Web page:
This piece has been a long time coming. Seatstays are by far the most time consuming and frustrating part of a frame for me. Trial and error, file/check/file to get one right. Then you’ve got to make the other one match. I’ve been planning a fixture to cut them on the lathe for a while now, and it’s finally done.
This is a 1″ thick chunk of steel plate, with 2 pieces of 1/4″ flatbar and some aluminum hex stock.
The hex stock was drilled out to 5/8″, which is the diameter of the stays I’m using. I’ll eventually need to make cradles for each size of tube I’ll use. The stays are neatly held by the cradles,
and then clamped down by the flatbar retainers.
The 3/8″ roundbar on the back side is welded on with the same spacing as the wedge on my toolpost.
It slides on and clamps just like the tool holders that are made to fit the post.
I haven’t tried it out yet, but I think it’s gonna be a huge accelerator. That’s it for now, and I’ll leave you with another Smoked Out entry. This time it’s Nick Crumpton, of Crumpton Cycles in Austin Tx. Nick does badass carbon fiber frames, made to order.
The Rockabilly Goat is done and ready for some paint. Black Cat swinging dropouts, Dedacciai Zero Due main tubes and chainstays, and 4130 seatstay wishbone. I like doing those wishbones.I will probably be starting a road bike next, but I may take a few days off to work on tooling.
This one is almost ready to go. It needs braze ons and a tad bit of finish work, then it goes off to be painted.
I’ve had a lot of work getting done, but my camera is done as well. I’m hoping to get a replacement soon, otherwise I may have to break out my old Nikon F and buy some film. That’s why there aren’t any pictures of my stuff for this update. I’ll leave you with another builder’s story, Erik Noren of Peacock Groove. He’s an interesting guy, to say the least. I was initially turned off by his work, but he seems to be a solid dude and his writeup made me dig for more of his stuff. I did indeed find some pretty cool bikes with his name on them. I lean towards his more mellow designs, but if you want a bike that reminds you of a glitzy, Las Vegas Elvis impersonator, that’s what he’s more known for. There is nothing wrong with that, btw. He builds what he likes and I respect that a lot. Honestly, the more he posts in the forum, the more I like him. The dude has heart.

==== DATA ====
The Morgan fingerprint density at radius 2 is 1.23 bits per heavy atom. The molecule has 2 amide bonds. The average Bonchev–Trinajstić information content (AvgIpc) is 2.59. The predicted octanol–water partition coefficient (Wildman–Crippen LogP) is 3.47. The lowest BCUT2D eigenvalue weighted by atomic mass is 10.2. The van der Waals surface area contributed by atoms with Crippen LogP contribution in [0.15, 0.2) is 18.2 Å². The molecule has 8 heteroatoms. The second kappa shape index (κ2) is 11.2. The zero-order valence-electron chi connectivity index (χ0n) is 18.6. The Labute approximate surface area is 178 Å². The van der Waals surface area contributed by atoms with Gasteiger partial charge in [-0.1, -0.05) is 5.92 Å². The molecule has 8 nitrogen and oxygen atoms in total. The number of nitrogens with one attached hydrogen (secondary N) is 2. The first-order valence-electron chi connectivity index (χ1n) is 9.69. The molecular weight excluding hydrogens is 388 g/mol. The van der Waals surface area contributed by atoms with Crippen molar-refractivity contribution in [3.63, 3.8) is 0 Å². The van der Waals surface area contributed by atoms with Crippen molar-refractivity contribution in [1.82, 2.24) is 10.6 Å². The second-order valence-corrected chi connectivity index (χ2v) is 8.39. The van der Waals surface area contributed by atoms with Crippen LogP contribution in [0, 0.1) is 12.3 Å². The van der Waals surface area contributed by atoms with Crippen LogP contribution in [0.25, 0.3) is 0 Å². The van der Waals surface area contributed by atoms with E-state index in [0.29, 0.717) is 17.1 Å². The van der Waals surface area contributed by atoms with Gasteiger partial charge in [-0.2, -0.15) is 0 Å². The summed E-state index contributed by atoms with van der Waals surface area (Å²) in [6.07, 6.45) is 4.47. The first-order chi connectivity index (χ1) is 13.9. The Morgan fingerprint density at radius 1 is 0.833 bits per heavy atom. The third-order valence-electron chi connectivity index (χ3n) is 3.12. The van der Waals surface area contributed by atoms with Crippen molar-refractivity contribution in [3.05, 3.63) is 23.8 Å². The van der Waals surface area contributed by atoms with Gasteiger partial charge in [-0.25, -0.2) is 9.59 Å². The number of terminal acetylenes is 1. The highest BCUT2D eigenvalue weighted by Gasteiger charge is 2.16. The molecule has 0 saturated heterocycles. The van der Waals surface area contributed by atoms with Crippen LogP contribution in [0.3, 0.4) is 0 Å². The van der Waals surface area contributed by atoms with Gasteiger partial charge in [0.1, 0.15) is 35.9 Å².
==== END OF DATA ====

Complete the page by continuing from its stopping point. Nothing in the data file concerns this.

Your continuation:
Tom Kellogg and his partner Jeff are an old team. They’ve been around for a long time, building great bike, odd stuff like track tandems and Tom doing design and consulting for outfits like Merlin. Good clean work from guys who’ve been around since the 70’s.
Another 29er single speed.
I said there’d be pics soon, and here they are. This is the finished ECTO #2 frame. ECTO is actually ISM racing, which is a race team in the DC area sponsored by Herb’s boss and Edoz bicycles. Well, not so much sponsored by me, but I’m building bikes for a few team members so my logo was put on the jerseys. Anyway, here’s the pics.
Another pair of those sweet Black Cat swinging dropouts. I love those things. I didn’t at first, you know. When I first saw them I thought “meh” and intended to use Paragon sliders for my current mtb. Brian wanted the Black Cats, so I found Todd’s blog and saw more bikes he’d built with the dropouts and they grew on me. I changed my mind and ordered 2 sets. I’ve built 6 or 7 frames with these, and intend to build more. They look cool, and they work even better. Cleo’s frame should be going to paint soon (finally) and I’ll post pics of it when it’s back. I think it’s gonna look very cool. More soon.